“And more to the point: the time we spend on our phones is time we’re not spending with the people we’re in relationships with—or the activities and experiences that bring us joy.”
Are we really addicted to our phones?
“In many cases, yes. The term addiction can be defined as an inability to stop engaging in a behaviour when you know it has negative effects.
“If you’re aware that you feel bad after you use your phone, or that it’s affecting your personal relationships, or your sleep – and yet you can’t seem to put it down – then yes, you are addicted.”
Catherine Price, Science Journalist
What are some of the ways that phones and apps are designed to addict us?
“Phones and apps are packed with triggers for dopamine, which is a chemical that tells our brains when something is worth doing again. Dopamine is evolutionarily essential—it’s released, for example, when we eat or have sex. It’s also a key player in addictions.
“Two of the strongest dopamine triggers are novelty and unpredictability—the more unpredictable and novel something is, the more we’re going to want to do it again.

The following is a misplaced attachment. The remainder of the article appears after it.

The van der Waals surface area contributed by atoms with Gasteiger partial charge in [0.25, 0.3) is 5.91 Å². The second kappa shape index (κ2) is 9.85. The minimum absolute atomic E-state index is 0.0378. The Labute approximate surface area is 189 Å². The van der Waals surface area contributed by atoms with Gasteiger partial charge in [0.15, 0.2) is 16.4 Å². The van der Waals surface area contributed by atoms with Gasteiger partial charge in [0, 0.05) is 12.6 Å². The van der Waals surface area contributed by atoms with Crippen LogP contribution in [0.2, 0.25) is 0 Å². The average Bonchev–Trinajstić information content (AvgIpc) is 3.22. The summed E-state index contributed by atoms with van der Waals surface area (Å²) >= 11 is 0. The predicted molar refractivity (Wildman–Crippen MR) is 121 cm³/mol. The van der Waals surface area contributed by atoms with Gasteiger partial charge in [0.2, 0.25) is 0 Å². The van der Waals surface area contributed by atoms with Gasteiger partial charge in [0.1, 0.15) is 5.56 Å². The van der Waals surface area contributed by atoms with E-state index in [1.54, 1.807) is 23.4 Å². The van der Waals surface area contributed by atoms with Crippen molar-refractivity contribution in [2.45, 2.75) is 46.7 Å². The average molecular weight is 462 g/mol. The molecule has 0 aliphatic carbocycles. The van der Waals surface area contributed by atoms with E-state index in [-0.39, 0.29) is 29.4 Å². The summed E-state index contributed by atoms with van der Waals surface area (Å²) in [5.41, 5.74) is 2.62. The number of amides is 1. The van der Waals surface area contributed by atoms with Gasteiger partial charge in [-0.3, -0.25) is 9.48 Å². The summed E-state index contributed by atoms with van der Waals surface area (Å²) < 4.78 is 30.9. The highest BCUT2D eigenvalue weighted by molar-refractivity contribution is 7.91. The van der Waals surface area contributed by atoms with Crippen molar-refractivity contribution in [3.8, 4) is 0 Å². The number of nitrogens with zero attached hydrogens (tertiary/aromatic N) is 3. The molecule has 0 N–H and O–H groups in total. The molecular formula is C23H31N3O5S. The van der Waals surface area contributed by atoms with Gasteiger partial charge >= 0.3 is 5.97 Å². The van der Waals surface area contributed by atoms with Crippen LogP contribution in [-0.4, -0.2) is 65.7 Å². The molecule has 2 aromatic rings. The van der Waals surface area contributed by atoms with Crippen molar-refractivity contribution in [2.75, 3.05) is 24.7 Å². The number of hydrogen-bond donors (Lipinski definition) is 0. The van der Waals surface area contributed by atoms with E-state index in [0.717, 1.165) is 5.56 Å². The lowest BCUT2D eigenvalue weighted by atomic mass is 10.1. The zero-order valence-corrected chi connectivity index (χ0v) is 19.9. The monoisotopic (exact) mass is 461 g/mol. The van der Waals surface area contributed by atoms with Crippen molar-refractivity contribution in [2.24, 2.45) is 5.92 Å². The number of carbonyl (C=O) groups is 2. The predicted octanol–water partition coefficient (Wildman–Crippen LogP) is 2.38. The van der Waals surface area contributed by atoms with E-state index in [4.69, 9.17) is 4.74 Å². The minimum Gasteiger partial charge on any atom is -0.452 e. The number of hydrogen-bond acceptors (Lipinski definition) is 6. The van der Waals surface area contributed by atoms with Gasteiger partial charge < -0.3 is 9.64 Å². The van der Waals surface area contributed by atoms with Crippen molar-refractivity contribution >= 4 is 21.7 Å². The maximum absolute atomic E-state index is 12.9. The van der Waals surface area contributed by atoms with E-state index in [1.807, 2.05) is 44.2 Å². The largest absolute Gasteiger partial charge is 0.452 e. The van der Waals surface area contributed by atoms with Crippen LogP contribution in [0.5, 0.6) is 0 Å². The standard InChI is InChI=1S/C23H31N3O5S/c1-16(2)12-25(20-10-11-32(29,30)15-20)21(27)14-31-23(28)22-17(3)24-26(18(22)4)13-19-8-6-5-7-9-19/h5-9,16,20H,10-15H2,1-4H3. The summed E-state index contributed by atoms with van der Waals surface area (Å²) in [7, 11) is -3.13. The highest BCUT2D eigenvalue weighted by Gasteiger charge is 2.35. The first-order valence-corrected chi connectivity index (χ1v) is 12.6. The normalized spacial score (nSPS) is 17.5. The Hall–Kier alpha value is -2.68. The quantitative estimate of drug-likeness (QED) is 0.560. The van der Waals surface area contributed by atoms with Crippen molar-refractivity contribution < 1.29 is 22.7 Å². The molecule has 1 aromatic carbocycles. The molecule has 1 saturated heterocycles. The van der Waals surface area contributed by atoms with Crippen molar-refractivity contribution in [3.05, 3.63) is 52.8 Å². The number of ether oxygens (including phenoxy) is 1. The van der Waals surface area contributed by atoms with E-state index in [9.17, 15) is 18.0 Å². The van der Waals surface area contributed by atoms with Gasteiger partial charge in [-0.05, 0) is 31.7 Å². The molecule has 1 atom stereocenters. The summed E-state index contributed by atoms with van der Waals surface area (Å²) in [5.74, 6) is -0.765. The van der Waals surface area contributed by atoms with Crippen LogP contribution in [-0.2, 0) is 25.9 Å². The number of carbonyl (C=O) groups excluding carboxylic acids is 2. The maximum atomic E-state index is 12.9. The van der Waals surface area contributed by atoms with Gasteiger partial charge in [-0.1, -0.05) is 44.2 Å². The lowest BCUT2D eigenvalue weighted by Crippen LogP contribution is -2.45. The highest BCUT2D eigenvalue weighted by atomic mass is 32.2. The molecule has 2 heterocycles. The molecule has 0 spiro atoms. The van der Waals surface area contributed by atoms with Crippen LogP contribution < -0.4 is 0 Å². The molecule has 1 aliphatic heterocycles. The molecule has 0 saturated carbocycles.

Person holding mobile phone.
“When we check our phones, we usually find something new waiting for us—which makes our brains release dopamine, which teaches us that checking our phones is worth repeating, which makes us want to check our phones even more.
“Conversely, once this dopamine link has been established, we begin to release stress hormones such as adrenaline and cortisol when we can’t check our phones. We feel twitchy and irritable, and we keep reaching for our phones even if we know they’re not there. In other words, we begin to exhibit signs of withdrawal.
“Indeed, the closer you look at your phone, the more similarities you’ll notice between our phones/apps and slot machines, which are widely considered to be one of the most addictive machines ever to have been invented. Essentially, our phones are like slot machines that we keep in our products.”
Is it really true that our phones are ruining our attention spans?
“In a word: yes. Our brains are naturally wired to seek distraction. This makes sense if you think about it: in nature, you want to be easily distractible, because a change in your environment (say, a rustle in the grass) might indicate a threat.